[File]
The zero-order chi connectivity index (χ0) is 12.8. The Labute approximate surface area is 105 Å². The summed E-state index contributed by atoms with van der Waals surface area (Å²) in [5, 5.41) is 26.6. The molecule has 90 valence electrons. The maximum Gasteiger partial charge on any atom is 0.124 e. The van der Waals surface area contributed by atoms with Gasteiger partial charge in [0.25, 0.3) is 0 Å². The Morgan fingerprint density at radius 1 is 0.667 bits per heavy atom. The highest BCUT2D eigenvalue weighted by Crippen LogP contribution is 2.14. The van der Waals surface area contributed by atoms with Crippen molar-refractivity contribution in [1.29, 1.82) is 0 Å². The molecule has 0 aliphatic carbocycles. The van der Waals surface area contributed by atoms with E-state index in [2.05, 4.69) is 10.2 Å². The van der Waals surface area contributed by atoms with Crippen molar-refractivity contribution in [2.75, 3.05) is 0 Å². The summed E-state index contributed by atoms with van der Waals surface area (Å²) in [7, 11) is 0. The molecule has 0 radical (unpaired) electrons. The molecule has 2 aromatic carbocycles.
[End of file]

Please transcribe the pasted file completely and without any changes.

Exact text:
The zero-order chi connectivity index (χ0) is 12.8. The Labute approximate surface area is 105 Å². The summed E-state index contributed by atoms with van der Waals surface area (Å²) in [5, 5.41) is 26.6. The molecule has 90 valence electrons. The maximum Gasteiger partial charge on any atom is 0.124 e. The van der Waals surface area contributed by atoms with Gasteiger partial charge in [0.25, 0.3) is 0 Å². The Morgan fingerprint density at radius 1 is 0.667 bits per heavy atom. The highest BCUT2D eigenvalue weighted by Crippen LogP contribution is 2.14. The van der Waals surface area contributed by atoms with Crippen molar-refractivity contribution in [1.29, 1.82) is 0 Å². The molecule has 0 aliphatic carbocycles. The van der Waals surface area contributed by atoms with E-state index in [2.05, 4.69) is 10.2 Å². The van der Waals surface area contributed by atoms with Crippen molar-refractivity contribution in [2.75, 3.05) is 0 Å². The summed E-state index contributed by atoms with van der Waals surface area (Å²) in [7, 11) is 0. The molecule has 0 radical (unpaired) electrons. The molecule has 2 aromatic carbocycles.